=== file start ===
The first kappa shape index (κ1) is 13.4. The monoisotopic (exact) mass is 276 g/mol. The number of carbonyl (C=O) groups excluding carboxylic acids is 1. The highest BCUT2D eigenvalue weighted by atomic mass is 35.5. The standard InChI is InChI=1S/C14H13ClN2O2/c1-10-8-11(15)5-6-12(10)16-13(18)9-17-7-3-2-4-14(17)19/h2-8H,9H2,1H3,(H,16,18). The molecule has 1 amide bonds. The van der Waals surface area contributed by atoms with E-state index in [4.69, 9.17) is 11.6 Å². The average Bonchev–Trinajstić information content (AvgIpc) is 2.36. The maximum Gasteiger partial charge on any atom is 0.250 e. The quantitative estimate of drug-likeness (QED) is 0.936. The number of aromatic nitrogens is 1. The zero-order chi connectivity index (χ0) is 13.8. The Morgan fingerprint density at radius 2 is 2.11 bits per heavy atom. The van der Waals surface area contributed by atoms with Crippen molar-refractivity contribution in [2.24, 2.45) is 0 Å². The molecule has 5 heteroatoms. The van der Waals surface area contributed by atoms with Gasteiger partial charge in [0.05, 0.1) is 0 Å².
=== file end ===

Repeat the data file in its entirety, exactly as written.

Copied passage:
The first kappa shape index (κ1) is 13.4. The monoisotopic (exact) mass is 276 g/mol. The number of carbonyl (C=O) groups excluding carboxylic acids is 1. The highest BCUT2D eigenvalue weighted by atomic mass is 35.5. The standard InChI is InChI=1S/C14H13ClN2O2/c1-10-8-11(15)5-6-12(10)16-13(18)9-17-7-3-2-4-14(17)19/h2-8H,9H2,1H3,(H,16,18). The molecule has 1 amide bonds. The van der Waals surface area contributed by atoms with E-state index in [4.69, 9.17) is 11.6 Å². The average Bonchev–Trinajstić information content (AvgIpc) is 2.36. The maximum Gasteiger partial charge on any atom is 0.250 e. The quantitative estimate of drug-likeness (QED) is 0.936. The number of aromatic nitrogens is 1. The zero-order chi connectivity index (χ0) is 13.8. The Morgan fingerprint density at radius 2 is 2.11 bits per heavy atom. The van der Waals surface area contributed by atoms with Crippen molar-refractivity contribution in [2.24, 2.45) is 0 Å². The molecule has 5 heteroatoms. The van der Waals surface area contributed by atoms with Gasteiger partial charge in [0.05, 0.1) is 0 Å².